Perceptions of informed consent in the care of elderly people in five European countries

Anja Schopp, Maritta Anneli Vaelimaeki, Helena Leino-Kilpi, Theo Dassen, Maria Gasull, Chryssoula Lemonidou, P. Anne Scott, Marianne Arndt, Anne Kaljonen

Research output: Journal article publicationReview articleAcademic researchpeer-review

20 Citations (Scopus)

Abstract

The focus of this article is on elderly patients' and nursing staff perceptions of informed consent in the care of elderly patients/residents in five European countries. The results suggest that patients and nurses differ in their views on how informed consent is implemented. Among elderly patients the highest frequency for securing informed consent was reported in Finland; the lowest was in Germany. In contrast, among nurses, the highest frequency was reported in the UK (Scotland) and the lowest in Finland. In a comparison of patients' and nurses' perceptions, nurses had more positive views than patients in all countries except Finland. Patients with less need for nursing interventions in Greece and Spain gave their consent less often. The German and Greek patients were older, and the results also point to an association between this and their lower frequency of giving consent. In Spain, patients who were married or who had a family member or friend to look after their personal affairs were more likely to be included in the group whose consent was sought less often. This is the fourth of a set of five articles published together in this issue of Nursing Ethics in which the results of this comparative research project are presented.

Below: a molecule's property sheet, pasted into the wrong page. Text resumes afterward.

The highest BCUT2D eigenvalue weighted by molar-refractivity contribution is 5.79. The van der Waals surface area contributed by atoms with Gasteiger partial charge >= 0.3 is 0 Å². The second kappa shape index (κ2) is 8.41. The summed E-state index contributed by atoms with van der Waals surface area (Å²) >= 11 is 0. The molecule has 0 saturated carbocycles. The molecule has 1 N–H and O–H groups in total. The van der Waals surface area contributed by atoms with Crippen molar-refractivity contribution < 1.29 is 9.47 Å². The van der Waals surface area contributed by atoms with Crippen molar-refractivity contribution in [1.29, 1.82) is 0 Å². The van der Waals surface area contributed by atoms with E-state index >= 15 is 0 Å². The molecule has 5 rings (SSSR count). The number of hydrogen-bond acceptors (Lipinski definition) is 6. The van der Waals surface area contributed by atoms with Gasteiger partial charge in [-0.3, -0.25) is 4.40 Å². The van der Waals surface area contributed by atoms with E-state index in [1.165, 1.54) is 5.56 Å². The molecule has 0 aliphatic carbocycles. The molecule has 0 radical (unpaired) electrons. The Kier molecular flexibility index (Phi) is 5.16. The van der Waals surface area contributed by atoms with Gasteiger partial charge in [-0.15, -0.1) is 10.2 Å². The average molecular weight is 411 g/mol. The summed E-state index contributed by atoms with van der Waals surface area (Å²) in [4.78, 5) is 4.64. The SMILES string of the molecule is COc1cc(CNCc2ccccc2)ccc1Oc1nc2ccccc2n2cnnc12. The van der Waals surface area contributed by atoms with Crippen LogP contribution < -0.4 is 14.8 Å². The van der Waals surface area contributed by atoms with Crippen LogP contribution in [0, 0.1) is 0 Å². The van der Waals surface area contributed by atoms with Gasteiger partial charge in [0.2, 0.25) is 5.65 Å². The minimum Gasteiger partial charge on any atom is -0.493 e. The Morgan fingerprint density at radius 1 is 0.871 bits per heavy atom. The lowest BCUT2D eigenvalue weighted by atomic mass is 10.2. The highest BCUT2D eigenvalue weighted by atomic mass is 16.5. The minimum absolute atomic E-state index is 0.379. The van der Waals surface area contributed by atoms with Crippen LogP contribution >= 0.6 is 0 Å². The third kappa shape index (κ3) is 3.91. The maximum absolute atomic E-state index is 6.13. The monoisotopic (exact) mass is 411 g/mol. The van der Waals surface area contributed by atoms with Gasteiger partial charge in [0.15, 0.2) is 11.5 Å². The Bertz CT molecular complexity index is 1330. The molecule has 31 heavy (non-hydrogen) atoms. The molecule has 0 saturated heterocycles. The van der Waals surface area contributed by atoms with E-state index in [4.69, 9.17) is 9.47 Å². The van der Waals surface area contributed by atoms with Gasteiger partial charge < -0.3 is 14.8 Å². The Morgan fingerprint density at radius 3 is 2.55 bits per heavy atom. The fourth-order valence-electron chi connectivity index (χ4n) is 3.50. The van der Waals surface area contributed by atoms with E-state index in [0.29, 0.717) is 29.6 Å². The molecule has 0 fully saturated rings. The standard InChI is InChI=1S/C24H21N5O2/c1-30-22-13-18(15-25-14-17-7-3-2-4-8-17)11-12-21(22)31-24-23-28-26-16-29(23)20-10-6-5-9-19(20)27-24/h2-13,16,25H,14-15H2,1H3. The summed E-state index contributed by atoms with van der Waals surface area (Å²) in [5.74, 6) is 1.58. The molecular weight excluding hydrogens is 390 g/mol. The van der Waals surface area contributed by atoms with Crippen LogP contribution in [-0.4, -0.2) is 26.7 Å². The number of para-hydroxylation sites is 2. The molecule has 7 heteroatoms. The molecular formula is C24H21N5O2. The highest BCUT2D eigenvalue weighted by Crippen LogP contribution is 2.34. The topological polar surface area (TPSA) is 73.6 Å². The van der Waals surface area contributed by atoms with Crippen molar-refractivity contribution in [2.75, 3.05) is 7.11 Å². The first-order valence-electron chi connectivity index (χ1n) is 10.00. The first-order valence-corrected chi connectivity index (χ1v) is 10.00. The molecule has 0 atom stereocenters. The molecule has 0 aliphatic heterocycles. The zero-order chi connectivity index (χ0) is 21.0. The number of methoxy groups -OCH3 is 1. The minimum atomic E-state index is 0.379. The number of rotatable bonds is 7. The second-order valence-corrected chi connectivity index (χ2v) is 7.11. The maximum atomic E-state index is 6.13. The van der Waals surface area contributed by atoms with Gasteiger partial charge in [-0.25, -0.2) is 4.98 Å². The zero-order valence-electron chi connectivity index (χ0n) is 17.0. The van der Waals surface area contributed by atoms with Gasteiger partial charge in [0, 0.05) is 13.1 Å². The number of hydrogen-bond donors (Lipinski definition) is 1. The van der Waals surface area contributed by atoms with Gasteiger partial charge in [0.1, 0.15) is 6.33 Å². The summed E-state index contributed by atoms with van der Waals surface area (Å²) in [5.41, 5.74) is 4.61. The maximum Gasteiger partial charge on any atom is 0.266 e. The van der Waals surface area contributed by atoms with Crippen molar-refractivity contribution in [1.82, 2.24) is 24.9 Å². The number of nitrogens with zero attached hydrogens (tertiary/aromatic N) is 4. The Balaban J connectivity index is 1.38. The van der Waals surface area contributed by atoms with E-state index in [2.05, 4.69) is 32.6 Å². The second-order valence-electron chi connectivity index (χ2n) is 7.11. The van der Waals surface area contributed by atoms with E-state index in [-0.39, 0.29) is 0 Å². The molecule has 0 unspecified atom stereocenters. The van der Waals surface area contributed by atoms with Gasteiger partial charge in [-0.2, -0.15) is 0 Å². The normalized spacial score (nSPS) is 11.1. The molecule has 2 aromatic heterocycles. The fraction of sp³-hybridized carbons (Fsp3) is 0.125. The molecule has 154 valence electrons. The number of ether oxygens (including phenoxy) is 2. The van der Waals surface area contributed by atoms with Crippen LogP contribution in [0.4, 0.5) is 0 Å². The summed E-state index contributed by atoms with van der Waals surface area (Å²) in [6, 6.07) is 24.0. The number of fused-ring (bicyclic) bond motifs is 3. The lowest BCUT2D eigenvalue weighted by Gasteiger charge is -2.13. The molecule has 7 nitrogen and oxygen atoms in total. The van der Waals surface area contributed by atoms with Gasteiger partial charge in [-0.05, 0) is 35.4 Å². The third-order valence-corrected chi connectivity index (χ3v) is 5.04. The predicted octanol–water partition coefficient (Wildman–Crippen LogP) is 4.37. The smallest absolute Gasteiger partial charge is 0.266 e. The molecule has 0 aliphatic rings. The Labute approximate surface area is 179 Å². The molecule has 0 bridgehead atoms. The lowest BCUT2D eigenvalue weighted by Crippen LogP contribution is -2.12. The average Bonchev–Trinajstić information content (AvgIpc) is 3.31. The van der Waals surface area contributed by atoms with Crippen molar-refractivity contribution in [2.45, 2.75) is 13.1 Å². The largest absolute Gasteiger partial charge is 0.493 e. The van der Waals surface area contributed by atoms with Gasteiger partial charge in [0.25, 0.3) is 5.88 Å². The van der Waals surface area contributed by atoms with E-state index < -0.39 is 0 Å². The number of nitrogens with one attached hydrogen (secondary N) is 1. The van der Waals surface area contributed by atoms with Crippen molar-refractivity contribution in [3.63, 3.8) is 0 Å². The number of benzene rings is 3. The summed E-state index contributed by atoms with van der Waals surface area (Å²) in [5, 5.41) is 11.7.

Original languageEnglish
Pages (from-to)48-57
Number of pages10
JournalNursing Ethics
Volume10
Issue number1
DOIs
Publication statusPublished - 1 Dec 2003
Externally publishedYes

Keywords

  • Elderly people
  • Informed consent
  • Nursing ethics

ASJC Scopus subject areas

  • Nursing(all)

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